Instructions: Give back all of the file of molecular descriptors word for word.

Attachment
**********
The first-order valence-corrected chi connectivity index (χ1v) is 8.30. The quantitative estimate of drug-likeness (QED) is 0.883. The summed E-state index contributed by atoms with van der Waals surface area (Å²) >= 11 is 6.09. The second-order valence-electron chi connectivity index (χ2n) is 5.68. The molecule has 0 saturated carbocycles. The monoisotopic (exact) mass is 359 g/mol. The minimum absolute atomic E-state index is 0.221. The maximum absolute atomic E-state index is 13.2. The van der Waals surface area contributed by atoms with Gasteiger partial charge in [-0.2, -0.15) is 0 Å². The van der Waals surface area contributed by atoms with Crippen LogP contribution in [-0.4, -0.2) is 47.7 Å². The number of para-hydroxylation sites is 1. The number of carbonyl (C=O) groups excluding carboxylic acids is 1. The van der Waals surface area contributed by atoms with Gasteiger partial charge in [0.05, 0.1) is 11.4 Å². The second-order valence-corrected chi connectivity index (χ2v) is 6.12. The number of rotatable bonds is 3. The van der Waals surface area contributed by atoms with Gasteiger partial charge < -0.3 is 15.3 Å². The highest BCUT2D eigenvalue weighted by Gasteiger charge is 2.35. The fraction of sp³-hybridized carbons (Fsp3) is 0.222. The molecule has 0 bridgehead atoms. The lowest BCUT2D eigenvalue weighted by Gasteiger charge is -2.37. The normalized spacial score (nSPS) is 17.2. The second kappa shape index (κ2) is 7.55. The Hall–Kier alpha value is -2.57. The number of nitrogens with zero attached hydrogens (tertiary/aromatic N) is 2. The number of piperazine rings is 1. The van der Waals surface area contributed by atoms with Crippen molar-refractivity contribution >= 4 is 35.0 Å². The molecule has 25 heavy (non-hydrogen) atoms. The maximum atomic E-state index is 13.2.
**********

The first-order valence-corrected chi connectivity index (χ1v) is 8.30. The quantitative estimate of drug-likeness (QED) is 0.883. The summed E-state index contributed by atoms with van der Waals surface area (Å²) >= 11 is 6.09. The second-order valence-electron chi connectivity index (χ2n) is 5.68. The molecule has 0 saturated carbocycles. The monoisotopic (exact) mass is 359 g/mol. The minimum absolute atomic E-state index is 0.221. The maximum absolute atomic E-state index is 13.2. The van der Waals surface area contributed by atoms with Gasteiger partial charge in [-0.2, -0.15) is 0 Å². The van der Waals surface area contributed by atoms with Crippen LogP contribution in [-0.4, -0.2) is 47.7 Å². The number of para-hydroxylation sites is 1. The number of carbonyl (C=O) groups excluding carboxylic acids is 1. The van der Waals surface area contributed by atoms with Gasteiger partial charge in [0.05, 0.1) is 11.4 Å². The second-order valence-corrected chi connectivity index (χ2v) is 6.12. The number of rotatable bonds is 3. The van der Waals surface area contributed by atoms with Gasteiger partial charge < -0.3 is 15.3 Å². The highest BCUT2D eigenvalue weighted by Gasteiger charge is 2.35. The fraction of sp³-hybridized carbons (Fsp3) is 0.222. The molecule has 0 bridgehead atoms. The lowest BCUT2D eigenvalue weighted by Gasteiger charge is -2.37. The normalized spacial score (nSPS) is 17.2. The second kappa shape index (κ2) is 7.55. The Hall–Kier alpha value is -2.57. The number of nitrogens with zero attached hydrogens (tertiary/aromatic N) is 2. The number of piperazine rings is 1. The van der Waals surface area contributed by atoms with Crippen molar-refractivity contribution >= 4 is 35.0 Å². The molecule has 25 heavy (non-hydrogen) atoms. The maximum atomic E-state index is 13.2.